The current exhibition at Dorset County Museum – A Dorset Woman at War – recognises a remarkable Dorset woman, Mabel Stobart, who played an important role in Serbia during the First World War. On Wednesday 16th July at 7.30pm, Dr Peter Down will talk about Stobart and what she achieved under impossible circumstances.
In 1915 the world’s worst epidemic of typhus broke out in Serbia, a country already exhausted by war. Around 150,000 people died, including nearly half the country’s doctors and their medical services became overwhelmed. By April 1915 British medical teams, including Stobart’s unit, had gone to their aid.
Peter Down said, “Mabel Stobart took ambulances, X-ray machines and medical supplies and set up a hospital south of Belgrade providing the civilian population with much-needed free treatment.”
When German and Austrian troops invaded the country later that year, Stobart and her women-only team of doctors and nurses were forced to retreat south with the bulk of the Serbian army and then go west over the mountains of Montenegro, to final safety on the Adriatic coast.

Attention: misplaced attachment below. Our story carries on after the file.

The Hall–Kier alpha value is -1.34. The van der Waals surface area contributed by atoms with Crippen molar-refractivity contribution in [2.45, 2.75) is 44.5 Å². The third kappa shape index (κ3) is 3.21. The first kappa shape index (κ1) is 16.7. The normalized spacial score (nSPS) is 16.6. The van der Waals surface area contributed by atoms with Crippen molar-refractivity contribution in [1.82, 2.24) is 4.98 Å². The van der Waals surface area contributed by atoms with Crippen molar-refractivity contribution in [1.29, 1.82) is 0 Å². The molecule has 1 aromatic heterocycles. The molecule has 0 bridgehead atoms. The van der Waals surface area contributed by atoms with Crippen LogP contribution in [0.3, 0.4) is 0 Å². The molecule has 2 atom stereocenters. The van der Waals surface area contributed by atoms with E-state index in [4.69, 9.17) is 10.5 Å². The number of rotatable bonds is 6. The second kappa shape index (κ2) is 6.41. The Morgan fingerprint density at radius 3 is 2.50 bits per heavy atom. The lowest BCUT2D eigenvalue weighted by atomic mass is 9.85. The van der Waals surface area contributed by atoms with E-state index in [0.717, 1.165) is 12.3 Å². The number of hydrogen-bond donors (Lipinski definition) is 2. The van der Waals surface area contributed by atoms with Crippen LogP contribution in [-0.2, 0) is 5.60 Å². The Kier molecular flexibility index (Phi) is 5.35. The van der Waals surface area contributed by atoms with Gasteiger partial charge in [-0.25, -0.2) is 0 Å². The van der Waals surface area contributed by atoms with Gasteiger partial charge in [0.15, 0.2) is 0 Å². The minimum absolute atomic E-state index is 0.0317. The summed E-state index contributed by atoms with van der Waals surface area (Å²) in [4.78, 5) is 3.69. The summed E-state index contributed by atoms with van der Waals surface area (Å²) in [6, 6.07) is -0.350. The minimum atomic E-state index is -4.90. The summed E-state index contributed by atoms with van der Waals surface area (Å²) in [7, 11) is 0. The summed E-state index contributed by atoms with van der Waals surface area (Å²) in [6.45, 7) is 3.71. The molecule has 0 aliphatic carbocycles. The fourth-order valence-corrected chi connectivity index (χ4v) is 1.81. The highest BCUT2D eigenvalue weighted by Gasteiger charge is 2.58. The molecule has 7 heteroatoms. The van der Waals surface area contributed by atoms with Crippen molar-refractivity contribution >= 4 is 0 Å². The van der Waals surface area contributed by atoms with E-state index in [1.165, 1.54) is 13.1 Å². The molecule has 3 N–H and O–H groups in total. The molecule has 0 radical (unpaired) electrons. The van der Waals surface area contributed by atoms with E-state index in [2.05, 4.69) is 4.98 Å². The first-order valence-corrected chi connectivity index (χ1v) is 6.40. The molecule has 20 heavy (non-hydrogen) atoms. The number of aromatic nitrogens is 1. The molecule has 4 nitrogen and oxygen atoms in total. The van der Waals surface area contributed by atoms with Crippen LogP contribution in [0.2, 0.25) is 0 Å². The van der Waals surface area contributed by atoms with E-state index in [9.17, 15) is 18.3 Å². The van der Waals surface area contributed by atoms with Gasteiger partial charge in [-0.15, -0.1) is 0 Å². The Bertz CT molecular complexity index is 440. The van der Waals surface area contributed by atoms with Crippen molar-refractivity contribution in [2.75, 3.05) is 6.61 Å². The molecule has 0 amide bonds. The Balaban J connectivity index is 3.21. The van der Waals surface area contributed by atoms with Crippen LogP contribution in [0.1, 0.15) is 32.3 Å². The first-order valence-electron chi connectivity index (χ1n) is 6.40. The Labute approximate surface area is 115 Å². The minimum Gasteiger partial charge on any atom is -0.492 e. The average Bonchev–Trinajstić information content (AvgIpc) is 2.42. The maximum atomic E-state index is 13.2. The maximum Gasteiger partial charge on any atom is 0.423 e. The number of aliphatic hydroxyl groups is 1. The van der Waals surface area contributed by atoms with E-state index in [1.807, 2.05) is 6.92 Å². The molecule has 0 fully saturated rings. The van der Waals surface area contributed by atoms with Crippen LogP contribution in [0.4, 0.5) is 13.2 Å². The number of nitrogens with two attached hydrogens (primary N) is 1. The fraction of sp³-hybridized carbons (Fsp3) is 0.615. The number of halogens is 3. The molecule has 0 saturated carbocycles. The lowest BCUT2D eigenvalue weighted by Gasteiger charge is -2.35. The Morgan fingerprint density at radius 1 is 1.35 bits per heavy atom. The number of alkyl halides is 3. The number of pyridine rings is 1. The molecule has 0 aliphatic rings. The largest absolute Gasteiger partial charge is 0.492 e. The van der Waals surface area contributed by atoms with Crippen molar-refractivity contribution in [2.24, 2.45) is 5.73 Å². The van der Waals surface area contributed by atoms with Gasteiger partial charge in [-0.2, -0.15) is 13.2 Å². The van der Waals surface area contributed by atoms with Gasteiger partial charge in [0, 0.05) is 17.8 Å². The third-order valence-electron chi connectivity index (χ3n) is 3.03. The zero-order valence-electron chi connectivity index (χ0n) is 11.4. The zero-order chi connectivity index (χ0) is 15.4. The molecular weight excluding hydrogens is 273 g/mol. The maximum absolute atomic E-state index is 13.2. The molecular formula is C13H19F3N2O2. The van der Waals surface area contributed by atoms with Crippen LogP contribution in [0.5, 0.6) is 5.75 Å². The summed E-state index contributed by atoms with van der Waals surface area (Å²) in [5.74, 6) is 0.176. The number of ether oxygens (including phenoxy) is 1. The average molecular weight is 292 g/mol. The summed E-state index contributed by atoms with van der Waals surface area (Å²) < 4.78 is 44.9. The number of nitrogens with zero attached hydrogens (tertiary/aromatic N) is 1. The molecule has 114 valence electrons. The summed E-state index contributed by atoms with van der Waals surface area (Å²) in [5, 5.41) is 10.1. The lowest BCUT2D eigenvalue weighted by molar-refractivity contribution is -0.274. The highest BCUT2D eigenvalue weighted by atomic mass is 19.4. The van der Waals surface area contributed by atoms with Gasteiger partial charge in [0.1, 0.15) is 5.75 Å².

On the 800-mile journey over 100,000 soldiers and civilian refugees died of hunger, disease and the cold, but Stobart and her remaining nurses continued to care for them as best they could, with severely diminished resources and equipment. As a result of her efforts, Mabel Stobart is still regarded as a heroine in Serbia today.
Entry to the lecture is FREE but donations are encouraged. Doors are open at 7.00pm; the lecture will commence at 7.30pm.
For further information see www.dorsetcountymuseum.org. A Dorset Woman at War continues until 15th November 2014 – further talks and events based on the exhibition will follow.
- Dorset Magazine – Downton Abbey:The Dorset Reality by Gwen Yarker